The basic idea is that players can choose to use resources as they build normal cards to also advance their naval fleets. As such, the Armada expansion adds a second “play” each turn, if a player has the resources to pay for it. The naval board goes next to the player’s Wonder so that it is easy for each player to see what naval advancements are available.

— the naval board next to my wonder

Another twist is that at the end of each Age, there is naval combat. The naval board generates naval shields. Combat is global, so players are ranked from strongest to weakest. The weakest player gets a marker with negative victory points, and the stronger players get positive victory points based on order and Age (ie the strongest player gets more points, points are greater as the Ages move from I to II to III).

Armada also includes cards for each age that are themed to the new Armada expansion. This increases the fun as players must now contend with new and different cards with some unique twists (I won’t give any of it away, you need to buy Armada to find out).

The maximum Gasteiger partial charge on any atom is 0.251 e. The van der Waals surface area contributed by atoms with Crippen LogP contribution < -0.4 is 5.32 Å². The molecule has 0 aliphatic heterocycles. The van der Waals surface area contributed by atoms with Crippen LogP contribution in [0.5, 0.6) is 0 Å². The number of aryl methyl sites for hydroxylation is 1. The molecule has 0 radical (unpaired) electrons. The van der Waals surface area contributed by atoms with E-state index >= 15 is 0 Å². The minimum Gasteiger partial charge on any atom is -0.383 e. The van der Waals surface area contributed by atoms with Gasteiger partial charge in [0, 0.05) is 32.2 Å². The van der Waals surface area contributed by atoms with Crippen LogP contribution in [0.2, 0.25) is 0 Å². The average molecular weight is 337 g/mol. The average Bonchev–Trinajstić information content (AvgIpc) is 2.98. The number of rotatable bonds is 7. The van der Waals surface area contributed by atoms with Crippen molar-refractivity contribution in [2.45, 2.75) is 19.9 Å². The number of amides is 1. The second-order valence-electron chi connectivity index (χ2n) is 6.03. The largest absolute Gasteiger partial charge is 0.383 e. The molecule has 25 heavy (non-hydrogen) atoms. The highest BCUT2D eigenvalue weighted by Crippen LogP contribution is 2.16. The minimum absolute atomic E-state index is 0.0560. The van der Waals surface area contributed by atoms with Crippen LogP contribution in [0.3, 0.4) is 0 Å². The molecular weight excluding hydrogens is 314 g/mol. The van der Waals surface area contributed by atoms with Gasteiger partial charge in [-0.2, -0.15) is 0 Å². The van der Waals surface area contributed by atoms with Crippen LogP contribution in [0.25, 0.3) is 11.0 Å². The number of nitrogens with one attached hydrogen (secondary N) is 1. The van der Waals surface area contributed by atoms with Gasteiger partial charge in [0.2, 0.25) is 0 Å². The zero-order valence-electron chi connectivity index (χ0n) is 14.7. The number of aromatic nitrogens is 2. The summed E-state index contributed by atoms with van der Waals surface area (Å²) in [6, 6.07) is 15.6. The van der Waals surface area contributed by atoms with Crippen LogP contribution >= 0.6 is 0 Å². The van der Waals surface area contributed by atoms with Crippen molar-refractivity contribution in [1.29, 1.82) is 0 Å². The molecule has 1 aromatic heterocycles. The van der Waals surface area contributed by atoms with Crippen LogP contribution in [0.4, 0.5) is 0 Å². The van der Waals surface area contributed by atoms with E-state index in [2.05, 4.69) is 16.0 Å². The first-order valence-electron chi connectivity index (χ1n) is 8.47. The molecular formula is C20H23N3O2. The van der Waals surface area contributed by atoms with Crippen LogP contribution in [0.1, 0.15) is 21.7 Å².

Game Play

The Armada expansion significantly lengthens game play. Each turn, players can effectively make two “plays”: a card and naval advancement. The effect of this is multiple-fold (is that a real word? I don’t know, but I will use it anyway): 1) each turn takes almost twice as long, 2) players will be buying more resources from each other, and 3) you gotta watch each other because honest mistakes (or dishonest ones) are much more likely to happen (especially in Age III).

— here is what the table looked like at the end of our game!

More ships, more strategies!

We discovered that the Armada naval boards now allowed for more strategies. In the game in the photo above, I went for naval shields and domination of both ground/naval warfare (I am in the bottom left); Lee (top right) went for a Boston Harbour (his term for it) strategy of advancing all his boats; Stew (bottom right) went for scientific achievement and advancing his green boat to explore; and Bob (top left) went for diplomatic/governmental victory points.